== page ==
Capsule Stage Reviews: Extremities, Kiss of the Spider Woman, Next to Normal, Rum and Vodka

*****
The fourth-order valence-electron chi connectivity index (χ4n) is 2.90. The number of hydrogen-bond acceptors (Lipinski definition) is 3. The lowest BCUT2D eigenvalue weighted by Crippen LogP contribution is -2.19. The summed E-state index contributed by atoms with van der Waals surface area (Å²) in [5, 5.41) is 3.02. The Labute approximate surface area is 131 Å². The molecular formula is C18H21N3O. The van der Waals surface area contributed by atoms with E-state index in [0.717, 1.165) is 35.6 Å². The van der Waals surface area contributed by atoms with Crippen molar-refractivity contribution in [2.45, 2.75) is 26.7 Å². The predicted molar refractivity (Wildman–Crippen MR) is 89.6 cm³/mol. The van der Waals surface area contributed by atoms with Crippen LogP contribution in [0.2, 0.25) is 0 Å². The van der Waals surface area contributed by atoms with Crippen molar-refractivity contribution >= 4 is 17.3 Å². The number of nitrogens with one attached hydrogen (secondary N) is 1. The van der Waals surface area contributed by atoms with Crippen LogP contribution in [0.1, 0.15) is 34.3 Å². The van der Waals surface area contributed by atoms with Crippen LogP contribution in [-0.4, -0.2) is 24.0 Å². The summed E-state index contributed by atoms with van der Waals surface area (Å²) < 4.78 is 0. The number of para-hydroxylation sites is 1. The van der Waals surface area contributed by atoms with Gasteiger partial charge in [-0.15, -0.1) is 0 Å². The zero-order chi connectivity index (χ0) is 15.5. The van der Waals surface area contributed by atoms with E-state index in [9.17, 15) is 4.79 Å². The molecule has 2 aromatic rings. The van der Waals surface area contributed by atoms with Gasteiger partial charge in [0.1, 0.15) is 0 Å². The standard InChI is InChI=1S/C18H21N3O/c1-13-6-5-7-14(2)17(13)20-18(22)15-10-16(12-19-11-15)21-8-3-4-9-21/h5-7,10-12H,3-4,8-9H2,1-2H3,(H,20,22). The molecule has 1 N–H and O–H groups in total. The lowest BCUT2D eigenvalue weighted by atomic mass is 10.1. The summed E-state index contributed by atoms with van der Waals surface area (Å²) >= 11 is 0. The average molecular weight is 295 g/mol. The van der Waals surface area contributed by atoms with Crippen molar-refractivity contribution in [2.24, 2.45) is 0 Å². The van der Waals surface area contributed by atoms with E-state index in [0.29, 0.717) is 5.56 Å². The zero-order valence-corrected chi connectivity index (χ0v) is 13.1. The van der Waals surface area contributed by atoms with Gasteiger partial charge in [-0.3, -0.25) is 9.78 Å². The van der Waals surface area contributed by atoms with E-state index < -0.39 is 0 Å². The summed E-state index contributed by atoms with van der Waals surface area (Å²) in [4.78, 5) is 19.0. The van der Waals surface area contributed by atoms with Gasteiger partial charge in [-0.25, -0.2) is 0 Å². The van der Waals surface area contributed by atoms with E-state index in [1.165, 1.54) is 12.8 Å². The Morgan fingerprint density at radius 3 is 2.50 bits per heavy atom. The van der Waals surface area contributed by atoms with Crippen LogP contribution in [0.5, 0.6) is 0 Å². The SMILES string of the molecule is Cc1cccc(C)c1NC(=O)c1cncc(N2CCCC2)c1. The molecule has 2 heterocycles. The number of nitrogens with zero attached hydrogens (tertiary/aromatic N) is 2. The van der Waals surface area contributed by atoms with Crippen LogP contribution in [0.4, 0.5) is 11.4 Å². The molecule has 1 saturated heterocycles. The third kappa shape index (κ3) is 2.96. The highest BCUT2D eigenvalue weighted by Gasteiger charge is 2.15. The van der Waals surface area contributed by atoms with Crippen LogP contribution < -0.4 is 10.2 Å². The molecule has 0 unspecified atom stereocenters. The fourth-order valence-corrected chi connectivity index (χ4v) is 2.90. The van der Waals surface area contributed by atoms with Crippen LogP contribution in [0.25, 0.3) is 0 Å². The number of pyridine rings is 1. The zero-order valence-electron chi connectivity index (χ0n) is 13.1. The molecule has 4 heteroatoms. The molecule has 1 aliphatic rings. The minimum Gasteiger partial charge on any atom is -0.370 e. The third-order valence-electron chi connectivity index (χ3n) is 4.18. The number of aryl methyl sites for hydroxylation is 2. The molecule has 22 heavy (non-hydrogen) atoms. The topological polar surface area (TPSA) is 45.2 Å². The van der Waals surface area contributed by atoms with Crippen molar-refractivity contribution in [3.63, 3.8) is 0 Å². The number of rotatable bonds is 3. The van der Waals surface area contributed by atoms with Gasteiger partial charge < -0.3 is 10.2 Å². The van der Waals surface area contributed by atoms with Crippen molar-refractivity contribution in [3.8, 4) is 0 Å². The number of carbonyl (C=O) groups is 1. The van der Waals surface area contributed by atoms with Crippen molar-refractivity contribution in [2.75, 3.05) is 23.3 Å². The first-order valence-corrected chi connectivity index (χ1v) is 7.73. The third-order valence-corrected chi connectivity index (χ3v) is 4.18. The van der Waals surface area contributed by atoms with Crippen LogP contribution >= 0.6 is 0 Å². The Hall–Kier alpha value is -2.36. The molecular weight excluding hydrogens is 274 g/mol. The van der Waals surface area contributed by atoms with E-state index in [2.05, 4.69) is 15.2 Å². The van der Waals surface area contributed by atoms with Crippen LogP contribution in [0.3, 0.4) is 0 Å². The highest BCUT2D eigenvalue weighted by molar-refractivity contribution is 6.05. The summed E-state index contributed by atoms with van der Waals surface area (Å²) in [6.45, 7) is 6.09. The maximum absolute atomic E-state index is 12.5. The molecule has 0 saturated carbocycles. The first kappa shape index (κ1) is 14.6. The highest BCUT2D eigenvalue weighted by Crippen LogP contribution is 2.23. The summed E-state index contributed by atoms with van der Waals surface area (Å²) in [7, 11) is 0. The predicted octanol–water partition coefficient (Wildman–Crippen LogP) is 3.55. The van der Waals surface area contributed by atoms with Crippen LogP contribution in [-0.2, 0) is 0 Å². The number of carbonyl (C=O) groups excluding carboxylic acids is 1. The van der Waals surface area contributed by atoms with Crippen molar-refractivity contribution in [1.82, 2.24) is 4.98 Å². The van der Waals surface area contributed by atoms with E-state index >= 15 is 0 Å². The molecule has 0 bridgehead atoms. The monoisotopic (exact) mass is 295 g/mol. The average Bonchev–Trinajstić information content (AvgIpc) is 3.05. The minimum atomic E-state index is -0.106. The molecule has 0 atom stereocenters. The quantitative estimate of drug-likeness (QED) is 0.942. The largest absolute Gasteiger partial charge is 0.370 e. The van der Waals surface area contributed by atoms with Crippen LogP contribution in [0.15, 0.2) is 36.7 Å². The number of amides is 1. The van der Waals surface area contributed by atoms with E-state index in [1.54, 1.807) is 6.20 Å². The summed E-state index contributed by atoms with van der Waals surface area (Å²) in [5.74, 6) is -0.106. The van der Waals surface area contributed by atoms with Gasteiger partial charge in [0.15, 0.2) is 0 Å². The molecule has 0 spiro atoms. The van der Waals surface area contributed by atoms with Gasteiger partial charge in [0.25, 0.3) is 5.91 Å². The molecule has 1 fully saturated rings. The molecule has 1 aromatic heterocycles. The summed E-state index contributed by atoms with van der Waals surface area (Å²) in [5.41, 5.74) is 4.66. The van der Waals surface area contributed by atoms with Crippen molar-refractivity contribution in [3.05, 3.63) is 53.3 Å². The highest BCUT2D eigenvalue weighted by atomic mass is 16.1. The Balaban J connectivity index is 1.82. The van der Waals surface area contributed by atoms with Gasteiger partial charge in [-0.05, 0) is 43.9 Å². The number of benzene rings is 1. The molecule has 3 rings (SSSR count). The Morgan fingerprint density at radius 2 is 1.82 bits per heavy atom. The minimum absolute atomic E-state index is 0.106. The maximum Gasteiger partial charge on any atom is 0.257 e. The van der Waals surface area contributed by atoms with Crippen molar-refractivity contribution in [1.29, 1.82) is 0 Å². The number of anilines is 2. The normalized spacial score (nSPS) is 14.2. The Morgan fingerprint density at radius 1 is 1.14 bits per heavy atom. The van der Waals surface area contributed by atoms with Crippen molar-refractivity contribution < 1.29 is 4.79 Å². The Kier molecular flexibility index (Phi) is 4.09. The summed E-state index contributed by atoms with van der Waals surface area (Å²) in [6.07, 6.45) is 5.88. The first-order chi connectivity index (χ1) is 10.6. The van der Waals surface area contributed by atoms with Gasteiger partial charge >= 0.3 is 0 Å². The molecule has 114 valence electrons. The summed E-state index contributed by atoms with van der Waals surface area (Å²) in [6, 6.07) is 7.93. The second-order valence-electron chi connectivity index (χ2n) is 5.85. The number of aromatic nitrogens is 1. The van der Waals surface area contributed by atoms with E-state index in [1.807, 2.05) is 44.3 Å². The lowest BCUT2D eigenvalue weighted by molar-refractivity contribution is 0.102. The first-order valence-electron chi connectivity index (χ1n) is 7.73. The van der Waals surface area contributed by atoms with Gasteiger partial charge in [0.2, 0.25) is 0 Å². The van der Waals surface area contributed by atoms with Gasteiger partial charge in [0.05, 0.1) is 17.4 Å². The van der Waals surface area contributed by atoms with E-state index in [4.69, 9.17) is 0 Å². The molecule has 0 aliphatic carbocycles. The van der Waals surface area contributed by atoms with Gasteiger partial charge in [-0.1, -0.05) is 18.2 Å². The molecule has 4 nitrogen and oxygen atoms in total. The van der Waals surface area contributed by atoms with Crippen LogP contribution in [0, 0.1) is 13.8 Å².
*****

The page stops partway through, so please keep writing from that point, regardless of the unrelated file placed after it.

Extremities Theatre Southwest's production has put the tingle into William Mastrosimone's creepy little Off-Broadway hit. Psychotic stalker Raul (Kevin Daugherty) has set his sadistic sights on the lonely farmhouse shared by Marjorie (Elizabeth Marshall Black) and her two roommates, Patricia (Kelly Walker) and Terry (Melanie Martin). He's done his homework with flair, knowing when Marjorie would be alone and stealing mail to get a psychological edge. It's no spoiler to report that Marjorie turns the tables on her attacker. To his utter dismay, Raul finds himself tied up in the fireplace, having been blinded with bug spray, doused with boiling water and ammonia, smashed with a hammer and constantly poked with the fireplace equipment whenever he becomes snarky. All his tortures are greeted with whoops of appreciation from the audience, who applaud Marjorie's spunky ingenuity at extracting revenge for the "animal's" beastly behavior. But then the roommates return and their various reactions to Marjorie becoming like her attacker set the play spinning. Marjorie has a simple solution for Raul: bury him alive. No one will miss him. Meanwhile, Raul works his wiles on the women, playing them against each other, trying to get their sympathy. Every time someone steps a foot closer to the fireplace, we catch our breath as we wait for Raul to spring forth and wreak more vengeance. Black is an avenging angel on a mission. Righteous and indignant, she takes command with force. There's no messing with her. She can't believe that her roommates would doubt her version. "Me or him, choose!" she screams. Matching her every step is Daugherty, who makes psycho Raul a chilling portrait in sexual sadism. The attack is harrowing, and the table-turning is exciting physical theater. For this, praises go to director Malinda Beckham and her valiant actors, who don't flinch from the seedy and sordid. They go for it! Through June 16. 8944-A Clarkcrest, 713-661-9505. — DLG